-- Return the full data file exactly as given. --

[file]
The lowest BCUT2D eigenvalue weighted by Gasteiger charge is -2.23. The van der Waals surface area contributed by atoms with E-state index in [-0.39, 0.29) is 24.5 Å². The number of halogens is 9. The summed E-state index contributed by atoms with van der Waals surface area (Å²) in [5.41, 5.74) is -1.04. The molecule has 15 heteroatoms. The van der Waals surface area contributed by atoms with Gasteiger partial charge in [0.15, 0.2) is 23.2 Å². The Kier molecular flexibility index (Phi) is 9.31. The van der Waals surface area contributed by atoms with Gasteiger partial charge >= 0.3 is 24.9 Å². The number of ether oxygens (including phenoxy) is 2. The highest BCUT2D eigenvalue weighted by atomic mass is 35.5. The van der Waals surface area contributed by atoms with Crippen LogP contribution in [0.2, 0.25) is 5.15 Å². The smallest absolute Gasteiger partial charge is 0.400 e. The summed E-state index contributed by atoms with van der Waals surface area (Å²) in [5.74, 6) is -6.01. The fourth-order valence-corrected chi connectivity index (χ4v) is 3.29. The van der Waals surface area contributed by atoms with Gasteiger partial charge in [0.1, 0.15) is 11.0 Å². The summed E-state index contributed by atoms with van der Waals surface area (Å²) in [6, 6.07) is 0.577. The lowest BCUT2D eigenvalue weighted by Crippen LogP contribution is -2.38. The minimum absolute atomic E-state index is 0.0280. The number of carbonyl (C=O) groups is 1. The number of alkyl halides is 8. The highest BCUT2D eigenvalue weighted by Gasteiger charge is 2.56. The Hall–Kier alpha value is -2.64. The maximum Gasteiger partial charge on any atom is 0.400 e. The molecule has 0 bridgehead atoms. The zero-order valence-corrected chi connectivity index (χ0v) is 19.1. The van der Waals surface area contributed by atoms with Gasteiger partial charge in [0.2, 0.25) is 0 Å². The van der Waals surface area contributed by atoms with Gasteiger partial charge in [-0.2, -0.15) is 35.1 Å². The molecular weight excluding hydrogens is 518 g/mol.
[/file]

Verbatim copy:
The lowest BCUT2D eigenvalue weighted by Gasteiger charge is -2.23. The van der Waals surface area contributed by atoms with E-state index in [-0.39, 0.29) is 24.5 Å². The number of halogens is 9. The summed E-state index contributed by atoms with van der Waals surface area (Å²) in [5.41, 5.74) is -1.04. The molecule has 15 heteroatoms. The van der Waals surface area contributed by atoms with Gasteiger partial charge in [0.15, 0.2) is 23.2 Å². The Kier molecular flexibility index (Phi) is 9.31. The van der Waals surface area contributed by atoms with Gasteiger partial charge >= 0.3 is 24.9 Å². The number of ether oxygens (including phenoxy) is 2. The highest BCUT2D eigenvalue weighted by atomic mass is 35.5. The van der Waals surface area contributed by atoms with Crippen LogP contribution in [0.2, 0.25) is 5.15 Å². The smallest absolute Gasteiger partial charge is 0.400 e. The summed E-state index contributed by atoms with van der Waals surface area (Å²) in [5.74, 6) is -6.01. The fourth-order valence-corrected chi connectivity index (χ4v) is 3.29. The van der Waals surface area contributed by atoms with Gasteiger partial charge in [0.1, 0.15) is 11.0 Å². The summed E-state index contributed by atoms with van der Waals surface area (Å²) in [6, 6.07) is 0.577. The lowest BCUT2D eigenvalue weighted by Crippen LogP contribution is -2.38. The minimum absolute atomic E-state index is 0.0280. The number of carbonyl (C=O) groups is 1. The number of alkyl halides is 8. The highest BCUT2D eigenvalue weighted by Gasteiger charge is 2.56. The Hall–Kier alpha value is -2.64. The maximum Gasteiger partial charge on any atom is 0.400 e. The molecule has 0 bridgehead atoms. The zero-order valence-corrected chi connectivity index (χ0v) is 19.1. The van der Waals surface area contributed by atoms with Gasteiger partial charge in [0.2, 0.25) is 0 Å². The van der Waals surface area contributed by atoms with Gasteiger partial charge in [-0.2, -0.15) is 35.1 Å². The molecular weight excluding hydrogens is 518 g/mol.